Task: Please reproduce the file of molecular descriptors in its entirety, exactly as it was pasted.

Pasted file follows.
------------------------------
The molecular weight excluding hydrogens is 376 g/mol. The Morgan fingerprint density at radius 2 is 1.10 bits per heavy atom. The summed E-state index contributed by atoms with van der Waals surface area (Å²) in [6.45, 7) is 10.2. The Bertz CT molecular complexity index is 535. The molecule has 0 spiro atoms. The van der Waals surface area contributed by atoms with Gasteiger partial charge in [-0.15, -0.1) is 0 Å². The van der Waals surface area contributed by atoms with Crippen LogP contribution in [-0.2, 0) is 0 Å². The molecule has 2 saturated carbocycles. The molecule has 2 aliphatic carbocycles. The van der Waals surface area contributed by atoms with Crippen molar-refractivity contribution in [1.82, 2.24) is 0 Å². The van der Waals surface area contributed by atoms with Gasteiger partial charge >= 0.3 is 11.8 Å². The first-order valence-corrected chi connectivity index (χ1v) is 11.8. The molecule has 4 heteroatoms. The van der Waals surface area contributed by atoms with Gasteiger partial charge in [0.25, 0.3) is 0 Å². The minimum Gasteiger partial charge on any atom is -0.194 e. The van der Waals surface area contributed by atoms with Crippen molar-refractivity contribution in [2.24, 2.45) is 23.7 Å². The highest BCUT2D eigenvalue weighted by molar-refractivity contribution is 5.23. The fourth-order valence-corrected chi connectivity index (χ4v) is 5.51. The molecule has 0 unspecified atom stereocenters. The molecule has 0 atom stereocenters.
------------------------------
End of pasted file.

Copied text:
The molecular weight excluding hydrogens is 376 g/mol. The Morgan fingerprint density at radius 2 is 1.10 bits per heavy atom. The summed E-state index contributed by atoms with van der Waals surface area (Å²) in [6.45, 7) is 10.2. The Bertz CT molecular complexity index is 535. The molecule has 0 spiro atoms. The van der Waals surface area contributed by atoms with Gasteiger partial charge in [-0.15, -0.1) is 0 Å². The van der Waals surface area contributed by atoms with Crippen LogP contribution in [-0.2, 0) is 0 Å². The molecule has 2 saturated carbocycles. The molecule has 2 aliphatic carbocycles. The van der Waals surface area contributed by atoms with Crippen molar-refractivity contribution in [1.82, 2.24) is 0 Å². The van der Waals surface area contributed by atoms with Gasteiger partial charge >= 0.3 is 11.8 Å². The first-order valence-corrected chi connectivity index (χ1v) is 11.8. The molecule has 4 heteroatoms. The van der Waals surface area contributed by atoms with Gasteiger partial charge in [0.25, 0.3) is 0 Å². The minimum Gasteiger partial charge on any atom is -0.194 e. The van der Waals surface area contributed by atoms with Crippen molar-refractivity contribution in [2.24, 2.45) is 23.7 Å². The highest BCUT2D eigenvalue weighted by molar-refractivity contribution is 5.23. The fourth-order valence-corrected chi connectivity index (χ4v) is 5.51. The molecule has 0 unspecified atom stereocenters. The molecule has 0 atom stereocenters.